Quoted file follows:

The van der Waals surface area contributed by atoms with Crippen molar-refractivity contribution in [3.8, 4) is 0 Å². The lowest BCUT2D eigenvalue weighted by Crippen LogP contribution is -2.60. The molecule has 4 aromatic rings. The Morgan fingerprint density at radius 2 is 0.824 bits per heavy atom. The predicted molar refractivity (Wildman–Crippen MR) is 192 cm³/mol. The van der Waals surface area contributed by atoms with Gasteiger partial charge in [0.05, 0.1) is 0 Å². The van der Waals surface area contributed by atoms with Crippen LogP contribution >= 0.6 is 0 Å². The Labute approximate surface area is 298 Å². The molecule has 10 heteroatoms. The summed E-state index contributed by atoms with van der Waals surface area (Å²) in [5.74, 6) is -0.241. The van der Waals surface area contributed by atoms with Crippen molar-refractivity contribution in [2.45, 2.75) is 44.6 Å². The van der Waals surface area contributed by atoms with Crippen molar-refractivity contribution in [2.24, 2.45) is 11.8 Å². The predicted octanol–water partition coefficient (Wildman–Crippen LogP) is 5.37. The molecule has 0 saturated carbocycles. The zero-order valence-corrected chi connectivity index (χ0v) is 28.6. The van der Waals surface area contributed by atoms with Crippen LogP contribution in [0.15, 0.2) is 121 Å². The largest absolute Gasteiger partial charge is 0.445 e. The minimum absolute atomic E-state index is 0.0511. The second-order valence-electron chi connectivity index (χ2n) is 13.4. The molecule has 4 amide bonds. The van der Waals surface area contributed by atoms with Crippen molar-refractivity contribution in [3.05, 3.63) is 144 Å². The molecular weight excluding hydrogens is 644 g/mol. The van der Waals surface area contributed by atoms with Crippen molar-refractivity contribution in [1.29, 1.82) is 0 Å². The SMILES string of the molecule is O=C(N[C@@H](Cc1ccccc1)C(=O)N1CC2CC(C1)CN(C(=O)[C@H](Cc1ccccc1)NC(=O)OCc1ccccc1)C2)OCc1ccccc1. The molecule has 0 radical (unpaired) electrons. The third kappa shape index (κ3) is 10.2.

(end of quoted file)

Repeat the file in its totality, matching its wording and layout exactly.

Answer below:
The van der Waals surface area contributed by atoms with Crippen molar-refractivity contribution in [3.8, 4) is 0 Å². The lowest BCUT2D eigenvalue weighted by Crippen LogP contribution is -2.60. The molecule has 4 aromatic rings. The Morgan fingerprint density at radius 2 is 0.824 bits per heavy atom. The predicted molar refractivity (Wildman–Crippen MR) is 192 cm³/mol. The van der Waals surface area contributed by atoms with Gasteiger partial charge in [0.05, 0.1) is 0 Å². The van der Waals surface area contributed by atoms with Crippen LogP contribution >= 0.6 is 0 Å². The Labute approximate surface area is 298 Å². The molecule has 10 heteroatoms. The summed E-state index contributed by atoms with van der Waals surface area (Å²) in [5.74, 6) is -0.241. The van der Waals surface area contributed by atoms with Crippen molar-refractivity contribution in [2.45, 2.75) is 44.6 Å². The van der Waals surface area contributed by atoms with Crippen molar-refractivity contribution in [2.24, 2.45) is 11.8 Å². The predicted octanol–water partition coefficient (Wildman–Crippen LogP) is 5.37. The molecule has 0 saturated carbocycles. The zero-order valence-corrected chi connectivity index (χ0v) is 28.6. The van der Waals surface area contributed by atoms with Crippen LogP contribution in [0.15, 0.2) is 121 Å². The largest absolute Gasteiger partial charge is 0.445 e. The minimum absolute atomic E-state index is 0.0511. The second-order valence-electron chi connectivity index (χ2n) is 13.4. The molecule has 4 amide bonds. The van der Waals surface area contributed by atoms with Crippen molar-refractivity contribution in [3.05, 3.63) is 144 Å². The molecular weight excluding hydrogens is 644 g/mol. The van der Waals surface area contributed by atoms with Crippen molar-refractivity contribution in [1.29, 1.82) is 0 Å². The SMILES string of the molecule is O=C(N[C@@H](Cc1ccccc1)C(=O)N1CC2CC(C1)CN(C(=O)[C@H](Cc1ccccc1)NC(=O)OCc1ccccc1)C2)OCc1ccccc1. The molecule has 0 radical (unpaired) electrons. The third kappa shape index (κ3) is 10.2.